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District Council accepts wider interpretation of ‘household’

Local Government
Ombudsmen Act 1975
Related legislation:
Rating Powers Act 1988
Legislation display text:
Ombudsmen Act 1975; Rating Powers Act 1988
Local Authority
Sir Brian Elwood
Case number(s):
Issue date:

Imposition of two sewer charges—whether complainant’s mother part of the ‘household’— interpretation of Rating Powers Act 1988, s 30

The complaint in this case was that a District Council had acted without legal authority in imposing charges for two separate sewers. The complainant lived on a separately rateable property with her husband and child in one dwelling and the complainant’s mother also lived on the property in a ‘granny flat’ which was physically separated from the house. On the property there were two toilets, one in the complainant’s dwelling and the other in the ‘granny flat’.

The Council had relied on section 30(1) of the Rating Powers Act 1988 in imposing two charges for the toilets. That section authorises the fixing of ‘a uniform sum annually on each water closet or urinal connected either directly or through a private drain, to a public sewerage drain’.

The complainant considered she should be exempted from paying the additional charge because her situation fell within the exception provided for by section 30(2) of the Rating Powers Act 1988 which provided:

 Notwithstanding anything in subsection (1) of this section, every separate rateable property used exclusively or principally as the residence of not more than one household shall be deemed to have not more than one water closet or urinal.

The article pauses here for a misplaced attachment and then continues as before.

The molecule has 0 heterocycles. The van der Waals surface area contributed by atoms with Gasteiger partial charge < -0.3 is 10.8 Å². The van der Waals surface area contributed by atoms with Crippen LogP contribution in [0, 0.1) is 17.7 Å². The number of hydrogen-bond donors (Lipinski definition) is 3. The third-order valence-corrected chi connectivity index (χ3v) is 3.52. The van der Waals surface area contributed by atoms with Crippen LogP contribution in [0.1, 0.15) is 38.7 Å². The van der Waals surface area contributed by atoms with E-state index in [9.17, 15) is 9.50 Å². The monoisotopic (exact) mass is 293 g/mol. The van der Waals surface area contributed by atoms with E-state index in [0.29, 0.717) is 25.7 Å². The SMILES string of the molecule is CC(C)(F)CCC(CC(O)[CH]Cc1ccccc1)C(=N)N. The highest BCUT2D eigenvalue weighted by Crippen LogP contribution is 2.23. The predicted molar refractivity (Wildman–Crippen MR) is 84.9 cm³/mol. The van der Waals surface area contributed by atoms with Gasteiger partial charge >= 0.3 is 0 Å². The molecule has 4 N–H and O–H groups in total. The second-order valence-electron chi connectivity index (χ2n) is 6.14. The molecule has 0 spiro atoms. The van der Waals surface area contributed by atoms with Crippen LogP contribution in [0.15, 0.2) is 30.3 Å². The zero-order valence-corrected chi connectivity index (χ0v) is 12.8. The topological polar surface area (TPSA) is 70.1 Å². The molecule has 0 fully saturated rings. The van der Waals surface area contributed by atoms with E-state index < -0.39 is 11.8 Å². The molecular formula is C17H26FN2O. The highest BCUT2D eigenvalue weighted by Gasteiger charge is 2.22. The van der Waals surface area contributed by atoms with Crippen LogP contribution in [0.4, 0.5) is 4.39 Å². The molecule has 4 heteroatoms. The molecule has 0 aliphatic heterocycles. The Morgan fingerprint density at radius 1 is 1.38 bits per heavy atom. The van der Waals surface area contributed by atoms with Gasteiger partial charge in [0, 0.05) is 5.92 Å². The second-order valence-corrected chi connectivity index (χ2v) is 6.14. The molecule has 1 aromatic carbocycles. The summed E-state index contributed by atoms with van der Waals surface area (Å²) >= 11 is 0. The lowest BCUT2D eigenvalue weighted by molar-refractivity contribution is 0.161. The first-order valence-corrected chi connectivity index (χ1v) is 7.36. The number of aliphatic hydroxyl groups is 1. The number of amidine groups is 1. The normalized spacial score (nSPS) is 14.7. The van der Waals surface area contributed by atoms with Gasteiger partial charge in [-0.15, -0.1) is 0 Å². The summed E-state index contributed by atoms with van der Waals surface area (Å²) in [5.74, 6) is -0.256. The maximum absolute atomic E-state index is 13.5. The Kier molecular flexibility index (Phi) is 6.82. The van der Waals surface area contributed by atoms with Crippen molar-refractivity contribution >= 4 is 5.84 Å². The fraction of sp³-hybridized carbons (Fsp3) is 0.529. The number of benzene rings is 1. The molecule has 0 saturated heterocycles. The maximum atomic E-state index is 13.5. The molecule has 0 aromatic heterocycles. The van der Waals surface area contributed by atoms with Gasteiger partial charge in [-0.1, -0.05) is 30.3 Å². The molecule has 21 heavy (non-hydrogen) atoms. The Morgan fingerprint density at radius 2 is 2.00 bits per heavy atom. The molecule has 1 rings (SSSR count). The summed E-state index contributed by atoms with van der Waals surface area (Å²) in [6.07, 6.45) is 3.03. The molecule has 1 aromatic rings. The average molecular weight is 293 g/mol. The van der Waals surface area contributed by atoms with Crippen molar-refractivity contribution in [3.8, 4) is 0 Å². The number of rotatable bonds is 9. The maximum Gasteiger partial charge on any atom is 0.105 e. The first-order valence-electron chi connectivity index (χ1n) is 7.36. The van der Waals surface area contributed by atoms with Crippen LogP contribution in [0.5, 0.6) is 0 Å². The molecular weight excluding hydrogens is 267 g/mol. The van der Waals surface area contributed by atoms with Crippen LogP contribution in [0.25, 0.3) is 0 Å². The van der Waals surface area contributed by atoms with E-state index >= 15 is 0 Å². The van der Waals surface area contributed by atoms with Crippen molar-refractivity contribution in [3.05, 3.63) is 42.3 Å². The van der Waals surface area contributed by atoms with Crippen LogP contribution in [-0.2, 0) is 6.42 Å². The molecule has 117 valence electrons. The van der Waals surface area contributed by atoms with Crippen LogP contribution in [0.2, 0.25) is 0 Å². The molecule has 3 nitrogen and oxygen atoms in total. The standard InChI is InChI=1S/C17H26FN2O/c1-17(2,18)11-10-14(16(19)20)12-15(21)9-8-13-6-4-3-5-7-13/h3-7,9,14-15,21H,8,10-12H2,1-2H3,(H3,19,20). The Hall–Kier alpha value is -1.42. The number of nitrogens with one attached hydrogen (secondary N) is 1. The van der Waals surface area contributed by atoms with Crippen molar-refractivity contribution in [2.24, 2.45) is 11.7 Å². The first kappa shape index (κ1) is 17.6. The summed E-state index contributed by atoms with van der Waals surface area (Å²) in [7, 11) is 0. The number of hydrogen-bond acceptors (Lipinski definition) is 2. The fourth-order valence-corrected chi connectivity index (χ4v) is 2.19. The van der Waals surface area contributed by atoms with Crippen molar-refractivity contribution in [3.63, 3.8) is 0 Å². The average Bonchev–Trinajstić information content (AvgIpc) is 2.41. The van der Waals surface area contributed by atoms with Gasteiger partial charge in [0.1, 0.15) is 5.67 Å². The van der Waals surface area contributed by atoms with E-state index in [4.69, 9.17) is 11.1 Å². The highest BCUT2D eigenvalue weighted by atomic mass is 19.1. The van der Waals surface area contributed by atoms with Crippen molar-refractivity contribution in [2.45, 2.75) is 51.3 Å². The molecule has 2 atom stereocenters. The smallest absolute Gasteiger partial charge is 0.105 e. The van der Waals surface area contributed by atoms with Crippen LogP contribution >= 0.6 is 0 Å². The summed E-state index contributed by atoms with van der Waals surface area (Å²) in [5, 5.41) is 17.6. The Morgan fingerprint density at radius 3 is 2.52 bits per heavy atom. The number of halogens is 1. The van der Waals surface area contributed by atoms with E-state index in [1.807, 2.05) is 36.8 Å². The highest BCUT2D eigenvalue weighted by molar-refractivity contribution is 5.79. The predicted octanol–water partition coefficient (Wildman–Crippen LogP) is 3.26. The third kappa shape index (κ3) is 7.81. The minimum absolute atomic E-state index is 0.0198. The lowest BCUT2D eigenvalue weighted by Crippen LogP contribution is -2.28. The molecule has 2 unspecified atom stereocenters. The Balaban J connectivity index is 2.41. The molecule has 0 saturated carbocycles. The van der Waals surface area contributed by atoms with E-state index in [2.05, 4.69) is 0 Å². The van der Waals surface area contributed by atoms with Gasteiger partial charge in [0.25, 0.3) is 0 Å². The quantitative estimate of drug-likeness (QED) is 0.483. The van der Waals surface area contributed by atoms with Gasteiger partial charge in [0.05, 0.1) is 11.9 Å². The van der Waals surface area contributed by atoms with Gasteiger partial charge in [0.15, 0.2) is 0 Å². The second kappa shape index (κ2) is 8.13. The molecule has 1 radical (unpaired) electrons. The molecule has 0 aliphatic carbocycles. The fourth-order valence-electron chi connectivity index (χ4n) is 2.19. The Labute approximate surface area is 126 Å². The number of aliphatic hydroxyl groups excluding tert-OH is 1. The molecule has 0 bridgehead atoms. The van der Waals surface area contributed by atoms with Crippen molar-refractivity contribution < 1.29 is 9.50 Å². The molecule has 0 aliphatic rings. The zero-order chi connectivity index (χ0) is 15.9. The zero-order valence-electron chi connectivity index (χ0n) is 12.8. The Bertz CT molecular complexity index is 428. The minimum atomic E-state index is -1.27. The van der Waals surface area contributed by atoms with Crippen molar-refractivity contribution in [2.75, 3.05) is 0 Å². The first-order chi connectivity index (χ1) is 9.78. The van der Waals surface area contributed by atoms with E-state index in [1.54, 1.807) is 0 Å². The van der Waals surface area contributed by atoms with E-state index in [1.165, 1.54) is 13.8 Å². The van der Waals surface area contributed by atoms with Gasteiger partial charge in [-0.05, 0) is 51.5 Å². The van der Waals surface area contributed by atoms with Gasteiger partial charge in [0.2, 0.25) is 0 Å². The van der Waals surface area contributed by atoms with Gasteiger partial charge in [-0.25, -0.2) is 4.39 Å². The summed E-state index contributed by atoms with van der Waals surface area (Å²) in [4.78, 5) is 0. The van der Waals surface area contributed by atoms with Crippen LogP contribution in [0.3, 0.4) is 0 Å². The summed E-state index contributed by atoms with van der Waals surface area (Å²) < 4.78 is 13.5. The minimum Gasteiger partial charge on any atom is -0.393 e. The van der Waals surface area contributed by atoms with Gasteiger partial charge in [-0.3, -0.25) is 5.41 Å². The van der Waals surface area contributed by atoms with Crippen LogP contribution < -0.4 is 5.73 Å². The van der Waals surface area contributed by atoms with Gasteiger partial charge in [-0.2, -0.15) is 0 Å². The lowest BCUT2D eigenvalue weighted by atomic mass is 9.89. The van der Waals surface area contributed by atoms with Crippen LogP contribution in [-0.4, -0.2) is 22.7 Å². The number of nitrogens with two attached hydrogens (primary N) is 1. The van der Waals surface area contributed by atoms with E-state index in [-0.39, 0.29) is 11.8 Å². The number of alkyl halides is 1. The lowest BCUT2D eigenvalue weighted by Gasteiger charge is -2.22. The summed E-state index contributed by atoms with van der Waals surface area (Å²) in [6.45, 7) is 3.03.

The investigation was directed at establishing whether or not there existed one ‘household’ as that term is used in section 30(2) of the Rating Powers Act.

The Council argued in support of its view that the physical characteristics of the property should be taken into account in determining the use of the property and that one ‘household’ cannot consist of more than one dwelling. The Council considered that this approach produced consistency and avoided arbitrary subjective views as to what constitutes one ‘household’. The Council argued that the identity and relationship of the occupants of the household is not a concern of the Council.

During the course of the investigation it was established that there existed a close family arrangement between the family members residing at the property. All parties shared responsibilities for running the home and household. The grandmother had a significant role in caring for the pre-schooler whilst the mother worked out of the home and the father worked on the farm property.

After reviewing section 30 of the Rating Powers Act the Council accepted that the term ‘household’ was not limited to a consideration of the physical attributes of the situation under consideration. It accepted that in determining whether a property is one ‘household’ for the purposes of that Act, a flexible case by case approach as to the actual use of the property is required.

The Council accepted that in this case, as the additional accommodation at the property was occupied by a family member who was the mother and grandmother of other family members and all parties shared responsibilities for running what could most appropriately be described as their home and household, there existed one ‘household’. On this basis, the complainant was not required to pay the second sewer rate, subject to annual confirmation that the granny flat continued to be occupied on the same basis.

This case note is published under the authority of the Ombudsmen Rules 1989. It sets out an Ombudsman’s view on the facts of a particular case. It should not be taken as establishing any legal precedent that would bind an Ombudsman in future.

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